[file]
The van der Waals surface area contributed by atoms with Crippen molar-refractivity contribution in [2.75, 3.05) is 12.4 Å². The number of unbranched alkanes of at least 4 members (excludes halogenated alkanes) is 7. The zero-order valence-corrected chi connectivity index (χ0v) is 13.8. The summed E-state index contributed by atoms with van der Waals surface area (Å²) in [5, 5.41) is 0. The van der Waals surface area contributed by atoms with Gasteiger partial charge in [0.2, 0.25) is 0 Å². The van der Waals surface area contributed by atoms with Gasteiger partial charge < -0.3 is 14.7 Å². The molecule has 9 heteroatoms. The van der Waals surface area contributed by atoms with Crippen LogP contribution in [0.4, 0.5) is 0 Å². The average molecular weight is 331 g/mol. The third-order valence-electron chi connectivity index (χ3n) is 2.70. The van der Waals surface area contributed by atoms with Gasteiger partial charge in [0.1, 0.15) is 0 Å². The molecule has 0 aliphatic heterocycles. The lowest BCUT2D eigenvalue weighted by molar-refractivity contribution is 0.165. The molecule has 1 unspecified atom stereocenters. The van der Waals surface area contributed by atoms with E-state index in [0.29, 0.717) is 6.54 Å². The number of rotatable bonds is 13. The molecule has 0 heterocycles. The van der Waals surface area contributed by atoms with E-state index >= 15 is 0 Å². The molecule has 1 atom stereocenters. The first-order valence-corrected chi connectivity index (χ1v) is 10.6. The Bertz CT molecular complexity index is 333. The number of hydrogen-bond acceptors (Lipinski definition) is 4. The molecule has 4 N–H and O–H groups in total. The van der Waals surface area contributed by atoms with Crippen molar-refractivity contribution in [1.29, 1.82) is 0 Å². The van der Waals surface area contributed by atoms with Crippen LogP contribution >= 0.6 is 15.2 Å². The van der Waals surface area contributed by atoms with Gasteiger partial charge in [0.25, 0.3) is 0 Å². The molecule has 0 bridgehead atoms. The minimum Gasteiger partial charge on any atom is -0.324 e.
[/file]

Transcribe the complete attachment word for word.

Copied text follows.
The van der Waals surface area contributed by atoms with Crippen molar-refractivity contribution in [2.75, 3.05) is 12.4 Å². The number of unbranched alkanes of at least 4 members (excludes halogenated alkanes) is 7. The zero-order valence-corrected chi connectivity index (χ0v) is 13.8. The summed E-state index contributed by atoms with van der Waals surface area (Å²) in [5, 5.41) is 0. The van der Waals surface area contributed by atoms with Gasteiger partial charge in [0.2, 0.25) is 0 Å². The van der Waals surface area contributed by atoms with Gasteiger partial charge < -0.3 is 14.7 Å². The molecule has 9 heteroatoms. The van der Waals surface area contributed by atoms with Crippen LogP contribution in [0.4, 0.5) is 0 Å². The average molecular weight is 331 g/mol. The third-order valence-electron chi connectivity index (χ3n) is 2.70. The van der Waals surface area contributed by atoms with Gasteiger partial charge in [0.1, 0.15) is 0 Å². The molecule has 0 aliphatic heterocycles. The lowest BCUT2D eigenvalue weighted by molar-refractivity contribution is 0.165. The molecule has 1 unspecified atom stereocenters. The van der Waals surface area contributed by atoms with E-state index in [0.29, 0.717) is 6.54 Å². The number of rotatable bonds is 13. The molecule has 0 heterocycles. The van der Waals surface area contributed by atoms with E-state index >= 15 is 0 Å². The molecule has 1 atom stereocenters. The first-order valence-corrected chi connectivity index (χ1v) is 10.6. The Bertz CT molecular complexity index is 333. The number of hydrogen-bond acceptors (Lipinski definition) is 4. The molecule has 4 N–H and O–H groups in total. The van der Waals surface area contributed by atoms with Crippen molar-refractivity contribution in [1.29, 1.82) is 0 Å². The van der Waals surface area contributed by atoms with Crippen LogP contribution >= 0.6 is 15.2 Å². The van der Waals surface area contributed by atoms with Gasteiger partial charge in [0.25, 0.3) is 0 Å². The molecule has 0 bridgehead atoms. The minimum Gasteiger partial charge on any atom is -0.324 e.